“TRYING TO GET DOWN
TO A COMMON INSPIRATION
AND A COMMON LANGUAGE“
“Underneath the surface, there is almost a platonic truth that great artists find about the connection between the way we think and feel, and the way we express it. I like the thought of trying to get down to that, and seeing if there is a common language or a common inspiration underneath the form that each individual chooses to express it in, and I think we find that what Fabienne has done in her short time here, she’s found musicians and artists who are being stimulated by what she does, and certainly vice-versa.”
Joseph W. Polisi
“I believe deeply that the interaction of young artists with more mature artists, and in different fields, is only a positive experience for all parties. I think the more input that our young artists have, the better. And, looking at a work of art from a different perspective, which is happening now with Fabienne’s work, has allowed our young artists to think in ways that they never did before – and of course, for young artists, it’s not only providing them with a process, but teaching them how to engage in that process.”
“ONE NEEDS TO TRAVEL
FOR ONE’S MIND TO BRUSH UP
AGAINST AND BE POLISHED
BY THE THINKING OF OTHERS.”
Montaigne’s words come to life for me as I tell this “traveler’s tale.” For, ironically, my residency at the Juilliard School was transformed into a journey. You allowed me to discover that a painter could apply her brush to the piano, the saxophone, or the voice ; that she could perhaps even blend her palette with an orchestral score.
After John Cage’s very intimidating 4 minutes 33 seconds of silence, or Marcel Duchamps’ famous Fountain, it is still possible to create. Man’s abiding need to express his sensibility and to approach the world and the things that surround him in a spirit of adventure cannot be taken away from him. In the future, artists will be able to create only if they dare to confront new challenges, only if, in this spirit of adventure, they initiate encounters such as have not previously been approached between the arts, thus illustrating the possibility of inhabiting the world poetically.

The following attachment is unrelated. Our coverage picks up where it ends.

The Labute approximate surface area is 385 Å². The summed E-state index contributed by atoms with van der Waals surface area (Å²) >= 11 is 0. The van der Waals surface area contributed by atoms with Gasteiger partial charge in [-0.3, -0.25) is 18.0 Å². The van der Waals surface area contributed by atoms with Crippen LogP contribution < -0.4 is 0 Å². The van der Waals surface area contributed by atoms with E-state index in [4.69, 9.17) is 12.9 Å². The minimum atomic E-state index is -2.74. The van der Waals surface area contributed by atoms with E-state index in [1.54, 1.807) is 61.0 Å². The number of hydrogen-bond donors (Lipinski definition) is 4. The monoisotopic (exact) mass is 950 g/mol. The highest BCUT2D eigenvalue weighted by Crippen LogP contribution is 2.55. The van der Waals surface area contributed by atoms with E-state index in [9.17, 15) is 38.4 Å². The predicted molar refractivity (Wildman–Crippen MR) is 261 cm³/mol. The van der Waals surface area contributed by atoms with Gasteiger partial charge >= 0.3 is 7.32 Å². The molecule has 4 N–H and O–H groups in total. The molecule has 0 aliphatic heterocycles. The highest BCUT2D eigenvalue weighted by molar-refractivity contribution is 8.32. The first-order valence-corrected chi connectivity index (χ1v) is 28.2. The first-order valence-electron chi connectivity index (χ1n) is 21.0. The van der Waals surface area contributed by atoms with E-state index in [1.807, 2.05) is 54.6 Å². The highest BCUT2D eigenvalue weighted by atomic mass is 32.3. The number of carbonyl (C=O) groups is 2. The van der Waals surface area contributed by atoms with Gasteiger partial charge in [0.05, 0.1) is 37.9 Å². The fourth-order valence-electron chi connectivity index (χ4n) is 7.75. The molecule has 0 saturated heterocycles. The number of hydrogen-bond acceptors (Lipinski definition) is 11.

I had the good fortune to be invited, as an artist, to enter the heart of a talent pool of the most gifted musicians. I came to understand, working with you, that one must first learn to disengage from the self in order to think differently. Moreover, numerous artists have demonstrated the need for such a departure from self, the need for an obsessive sort of thinking against the self, to discover unexplored territories. I realized, there too, that to enter into an encounter with others, one first has to leave oneself behind. In other words, to put oneself at risk. This is Hölderlin’s contention : “But where danger lies, salvation grows too.”
This is something I had already experienced when I traveled to China, not long after the Cultural Revolution, to study and work with the last of the master painters. In the course of those ten years, I had to abandon many of my conditioned responses, in order to immerse myself in a radically different world and way of thinking. This encounter profoundly changed my perception of the world, and even my way of painting. During the months of my Juilliard residency, I had to rise to a similar challenge : how to implement a dialogue between music and painting, between the line of sound and the line of picture, where one would not be subservient to the other, but where, on the contrary, an “interplay” would produce a spontaneous concomitance, a spontaneity that expresses a certain facet of life and that is an essential constituent of both music and painting. In the course of our work sessions, we observed that it was possible to communicate without recourse to words, but rather via abstract forms that seemed to emerge directly from experience and from memory. When on these “journeys,” I often thought of Schumann, who claimed he could understand and even converse, through music, between two silences.
More broadly, I was able to note that musicians not only listen, they see ; that the painter not only looks, but listens. As the eye listens, so too the ear can see. This possible but oft-doubted synchronism between music and painting was thus at the heart of our experimentation.